Written by Brett Taylor
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Saturday, 12 May 2012

image for Students Bored By Time Capsule
Rubik's Cube

Students of Miss Jane Mattingway's class at Howarth Middle School got to learn this week what students were like 30 years earlier, thanks to a time capsule buried beneath the school basement.

The capsule included a Rubik's Cube, excerpts from a fashion magazine, and a school yearbook. Unfortunately the revelation of the capsule did not result in an enjoyable time for the students. In fact they all agreed it was very boring and stupid. Things got off to a rocky start. Mattinglay invited the students who buried the capsule to come to the event as a sort of reunion, but only one of them showed up. "Nobody was interested," the teacher explained. "Most of them didn't even bother to reply. The ones who did gave lame excuses about having to work or whatever." The one former student who did show up, Jay Slowart, was told to leave early on. Readers may remember Mr. Sloart from last year's article, "Local Janitor Arraigned on Five Sex Assault Charges."

Martin Colchuk, the brainiest of the students, was quick to give his assessment. "This time capsule is a valuable document of the eighties. I had no idea the people of the time were so barbaric. They had no Internet. No Ipad, nothing we today would recognize as entertainment, with the exception of some very primitive TV." Picking up the Rubik's Cube, he added, "Look at this," he said, "Can you imagine being so bored you were driven to play with something like this? It's something that wouldn't challenge a three year old."

The girls in particular were ruthless in their mockery of the people of three decades before, wrinkling their noses in revulsion at the hairstyles and clothing of the eighties. "My mom is in that yearbook," said Katrina Wurthingbaum. "Her hair looked like it was going to eat her face. No wonder she became a crack addict."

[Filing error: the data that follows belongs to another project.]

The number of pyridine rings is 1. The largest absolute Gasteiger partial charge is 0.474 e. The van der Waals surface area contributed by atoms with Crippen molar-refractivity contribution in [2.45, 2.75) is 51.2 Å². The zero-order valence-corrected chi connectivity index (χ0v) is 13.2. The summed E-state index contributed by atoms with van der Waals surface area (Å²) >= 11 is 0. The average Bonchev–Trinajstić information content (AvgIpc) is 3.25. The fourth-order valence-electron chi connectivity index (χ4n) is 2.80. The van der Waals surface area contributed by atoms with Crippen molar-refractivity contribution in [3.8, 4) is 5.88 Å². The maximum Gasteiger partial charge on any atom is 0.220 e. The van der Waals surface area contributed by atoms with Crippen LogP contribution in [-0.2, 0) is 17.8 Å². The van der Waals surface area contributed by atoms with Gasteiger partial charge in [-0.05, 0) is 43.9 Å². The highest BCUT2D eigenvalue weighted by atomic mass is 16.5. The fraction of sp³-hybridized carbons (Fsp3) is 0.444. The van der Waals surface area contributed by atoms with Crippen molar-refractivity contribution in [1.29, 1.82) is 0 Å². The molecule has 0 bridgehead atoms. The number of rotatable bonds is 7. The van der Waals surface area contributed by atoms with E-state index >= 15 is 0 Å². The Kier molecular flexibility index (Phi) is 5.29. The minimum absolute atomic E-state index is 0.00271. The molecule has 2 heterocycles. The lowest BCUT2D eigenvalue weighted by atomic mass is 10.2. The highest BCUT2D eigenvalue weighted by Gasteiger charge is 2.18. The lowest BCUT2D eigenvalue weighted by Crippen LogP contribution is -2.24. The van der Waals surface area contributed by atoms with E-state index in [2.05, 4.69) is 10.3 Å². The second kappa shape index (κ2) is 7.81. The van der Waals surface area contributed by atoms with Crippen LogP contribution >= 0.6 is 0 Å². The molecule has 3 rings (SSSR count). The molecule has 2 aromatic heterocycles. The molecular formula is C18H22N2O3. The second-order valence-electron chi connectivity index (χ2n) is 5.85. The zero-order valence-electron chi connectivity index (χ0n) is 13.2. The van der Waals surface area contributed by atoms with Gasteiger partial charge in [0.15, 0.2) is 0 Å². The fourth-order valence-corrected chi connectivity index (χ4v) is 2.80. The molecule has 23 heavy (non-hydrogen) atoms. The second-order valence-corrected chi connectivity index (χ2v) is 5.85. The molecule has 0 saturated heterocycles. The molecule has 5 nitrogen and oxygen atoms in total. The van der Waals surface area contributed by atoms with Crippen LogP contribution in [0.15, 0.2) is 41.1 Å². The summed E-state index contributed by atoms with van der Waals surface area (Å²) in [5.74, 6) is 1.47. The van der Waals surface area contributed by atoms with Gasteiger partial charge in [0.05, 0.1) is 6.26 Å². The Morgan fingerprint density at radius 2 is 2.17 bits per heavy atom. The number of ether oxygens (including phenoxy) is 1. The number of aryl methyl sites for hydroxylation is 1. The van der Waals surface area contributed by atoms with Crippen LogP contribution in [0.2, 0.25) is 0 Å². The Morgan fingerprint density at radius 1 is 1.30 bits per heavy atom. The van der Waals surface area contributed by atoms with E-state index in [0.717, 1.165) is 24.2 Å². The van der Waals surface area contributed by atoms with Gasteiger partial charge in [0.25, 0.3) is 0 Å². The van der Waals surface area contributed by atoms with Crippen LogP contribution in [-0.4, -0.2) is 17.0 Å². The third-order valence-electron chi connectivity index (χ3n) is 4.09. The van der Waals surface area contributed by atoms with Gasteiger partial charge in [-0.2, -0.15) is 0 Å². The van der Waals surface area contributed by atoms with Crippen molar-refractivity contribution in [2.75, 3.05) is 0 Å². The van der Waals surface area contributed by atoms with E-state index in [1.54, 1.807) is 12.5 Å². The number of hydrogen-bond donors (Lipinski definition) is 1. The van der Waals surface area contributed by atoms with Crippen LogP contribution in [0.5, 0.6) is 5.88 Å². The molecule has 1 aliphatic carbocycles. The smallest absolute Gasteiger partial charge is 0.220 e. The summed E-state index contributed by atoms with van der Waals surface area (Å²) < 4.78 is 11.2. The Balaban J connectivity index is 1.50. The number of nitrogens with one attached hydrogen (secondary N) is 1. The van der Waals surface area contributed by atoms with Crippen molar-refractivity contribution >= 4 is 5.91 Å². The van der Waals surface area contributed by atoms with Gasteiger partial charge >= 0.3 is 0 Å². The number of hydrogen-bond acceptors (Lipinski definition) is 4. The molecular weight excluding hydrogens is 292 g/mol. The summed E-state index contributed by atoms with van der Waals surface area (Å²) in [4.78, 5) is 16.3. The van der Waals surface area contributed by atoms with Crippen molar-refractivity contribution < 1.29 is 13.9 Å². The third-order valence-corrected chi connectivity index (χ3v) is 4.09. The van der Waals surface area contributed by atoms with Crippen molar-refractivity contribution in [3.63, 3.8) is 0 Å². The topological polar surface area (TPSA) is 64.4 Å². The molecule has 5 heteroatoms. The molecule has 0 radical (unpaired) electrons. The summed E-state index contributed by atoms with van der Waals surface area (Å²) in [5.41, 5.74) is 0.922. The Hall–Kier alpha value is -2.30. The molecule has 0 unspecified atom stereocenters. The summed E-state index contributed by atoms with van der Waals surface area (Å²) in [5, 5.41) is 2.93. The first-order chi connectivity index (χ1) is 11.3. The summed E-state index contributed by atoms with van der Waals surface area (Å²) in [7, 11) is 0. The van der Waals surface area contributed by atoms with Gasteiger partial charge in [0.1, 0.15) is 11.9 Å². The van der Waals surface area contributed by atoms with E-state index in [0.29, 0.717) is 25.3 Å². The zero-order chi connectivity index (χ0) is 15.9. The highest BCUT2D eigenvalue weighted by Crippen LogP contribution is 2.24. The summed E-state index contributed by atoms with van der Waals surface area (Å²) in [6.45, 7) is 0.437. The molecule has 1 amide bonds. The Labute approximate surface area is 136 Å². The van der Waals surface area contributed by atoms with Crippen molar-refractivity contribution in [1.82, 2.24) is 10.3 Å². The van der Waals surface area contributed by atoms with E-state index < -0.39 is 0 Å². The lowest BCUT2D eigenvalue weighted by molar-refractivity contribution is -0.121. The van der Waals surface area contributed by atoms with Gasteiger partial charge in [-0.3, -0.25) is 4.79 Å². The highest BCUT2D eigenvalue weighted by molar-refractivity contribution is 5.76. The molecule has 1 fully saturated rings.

Another girl agreed, saying, "People back then were gross and stupid. I guess they hadn't figured out how to do hair yet."

"That capsule ain't nothin'," said Monty Portnoy, a fat kid with pimples. "Look at it, it's just a metal box. My granddad has one like it. He keeps old porno mags in it." Portnoy and three other boys became angry at this point, throwing pebbles at the box before the principal made them stop.

Mattingway admitted the experiment turned into something of a disappointment. "It kind of symbolizes the whole educational experience. You wait thirty years to do a thing like this, and it all amounts to little. All those years of work, and the only students who get anything out of it are the ones who are already determined to succeed. The rest of them, forget it. And to think I was looking forward to this.

"Ah well, I'm about to retire anyway. After that, these little bastards are on their own. Screw 'em and the miserable world they'll inherit."

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The story above is a satire or parody. It is entirely fictitious.

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